Alaska eliminated the Ginebra Gin Kings in a semi-convincing manner with a 92-81 victory two days ago. They did it just as I thought they would: they shot the three ball well (made 9 of their 23 attempts), they set the tone early (well, not in the early part of the first) and they brought the defense (allowing Ginebra to score just 91.2 points per 100). It was a job well done despite an awful performance from Henry Walker (61.4 points produced per 100, 19.7 percent TS) and of course without Zac Mason for Ginebra.

With that win, Alaska moves on to the semis where they face off against their Freddy Krueger. Yes, Freddy Krueger as in the star of the hit horror film, the Nightmare on Elm Street.

This season (Philippine, Commissioner’s and Governor’s), in three games against Rain or Shine, Alaska has lost by … 27.7 points per 100. H*&^ ^%$#!!!!

W-L Margin (Points per 100)

vs A21

2-1 5.0

vs BAR

3-1 4.4

vs GIN

2-1 5.9

vs GBP

1-3 -0.3

vs MER

1-3 -3.0

vs ROS

0-3 -27.7

vs SMC

4-0 +13.0


2-1 +6.2

vs TNT

1-3 -2.1

This is to say to Alaska, Rain or Shine is the worst matchup they could have. Rain or Shine HAS Alaska’s number, and they know it. They’ll enter this game with a lot of confidence while Alaska will (despite what they say) be very wary of this matchup. Over a five game series, Rain or Shine can absolutely demolish them much in the same way that the San Antonio Spurs defeated a dispirited Miami Heat team. For Alaska to have ANY chance at winning, they’ll have to bring not just their A-game. But their A+++ game both on offense and defense. What do I mean?  Let’s look at the Keys to the Game.

Defend the 3-point shooting

Rain or Shine relies on a sort of pace-and-space attack that tries to involve as much ball screens as possible. Their bigs (Reid, Almazan, Belga, Cruz, etc…) have a reputation of hitting shots from midrange/3-point land. It’s one of the best features of this team. Adding those shooting bigs to a couple more deadly shooters (Chan, Lee) and a lot of slipping and popping on screens, bends most ball screen defenses in the league. For Alaska’s trapping scheme, it’ll be death.

I personally think Alaska should dial down its hard hedges/trap. Make a change and go for the conservative defense for now. Can they afford to make this change? Maybe. Will they have a better chance at winning if they go to a wholly untested (and poorly practiced) style as compared to their preferred way? Absolutely.

Rain or Shine already knows how to bend Alaska’s trapping scheme to get shooters look. This season, against the rest of the league, Rain or Shine shoots 31.1 percent from deep on 26.1 attempts (29 games). Against Alaska, Rain or Shine shoots 37 percent on 30.7 attempts (3 games). That’s about a 9 point swing every game against Alaska. Alaska has to go to a conservative approach on their ball screens (Rain or Shine’s primary mode of attack) if they want to have a chance.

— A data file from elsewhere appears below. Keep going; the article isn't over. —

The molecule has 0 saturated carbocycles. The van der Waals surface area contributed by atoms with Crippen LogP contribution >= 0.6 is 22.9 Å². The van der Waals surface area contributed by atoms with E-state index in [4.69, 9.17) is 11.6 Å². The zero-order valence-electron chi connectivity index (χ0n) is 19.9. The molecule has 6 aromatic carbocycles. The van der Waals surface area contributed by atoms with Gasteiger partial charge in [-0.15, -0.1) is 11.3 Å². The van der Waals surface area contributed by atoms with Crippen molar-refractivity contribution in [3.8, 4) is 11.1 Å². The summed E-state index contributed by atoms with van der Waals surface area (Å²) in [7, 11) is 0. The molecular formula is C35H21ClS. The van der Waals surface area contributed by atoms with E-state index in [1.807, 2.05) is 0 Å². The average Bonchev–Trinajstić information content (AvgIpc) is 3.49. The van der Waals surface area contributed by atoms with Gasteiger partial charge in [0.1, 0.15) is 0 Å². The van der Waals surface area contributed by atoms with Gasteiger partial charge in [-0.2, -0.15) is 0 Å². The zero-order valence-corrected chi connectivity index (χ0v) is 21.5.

Beau gonna Beau (Photo Credit: Paolo Papa, Sports 5)

Change their passing options

This means Alaska must revamp (a bit) their offensive options.

None of those dangerous cross-court passes to an open Jvee Casio in the corner. Better to just kick it out to the guy on the top of the key, who will then swing it to the guy on the wing who swings it (finally) to Jvee (or whoever that player is) in the corner. It may take more passes and this may allow Rain or Shine’s defense to rotate systematically but at least it doesn’t create live turnovers that Rain or Shine feasts on against Alaska.

None of those difficult pinch post passes in traffic. Those passes are free meals for the active hands of Rain or Shine’s players.

No pocket passes or jump passes or baseline passes. Play the safer (but harder) passes. Rain or Shine gets about 16 fastbreak points per game against Alaska – highest in the league, second only to when they play the San Miguel franchise (15.7). That’s only on 8.7 attempts (!!!) which means Rain or Shine finishes all of their fastbreak opportunities against Alaska. This is because most of these opportunities come when Alaska’s offense is whirling and Rain or Shine gets a deflection and a 2-on-1, 3-on-2 advantage happens.

With this, they can hit two birds with one stone — they can lessen their turnovers (which are possessions effectively ending with no points) and lessen Rain or Shine’s easy baskets. If say Alaska gets the number of turnovers down from 22 (their norm against Rain or Shine this season. I know right, WTH?!) to say, 15 (their norm over this season), that’s 7 more possessions that Alaska could have scored, which if you consider that they score about 0.985 points per possession this season, means about a 6 point swing on their end an additional 4~6 point swing against Rain or Shine (since they won’t get to score easy baskets). That’s about a 10+ point swing!


All of this considered, Alaska has to not get into an early hole against Rain or Shine. Alaska’s learned how to close out opponents this conference. Rain or Shine has been doing it, this season.


Leading After 1st


Leading After 2nd


Leading After 3rd


Leading After 4th


In their last game, Rain or Shine dug Alaska into an early 17-point hole… and then promptly dug them into the massive hole that was the Red Wedding.

If they do Keys 1 and Keys 2, then they might do Key 3 too! If they don’t, this is going to be a massacre game, much like the massacre of the past ALA vs ROS game.

I’m not confident in this series. I’m really not. I’d like to say Alaska has a chance and I’ve seen evidence of the coaching staff dialing down on their hard traps, but Rain or Shine has Alaska’s number. It’ll take a massive effort from Alaska (and a lot of #PUSO) to get a W, much less this series.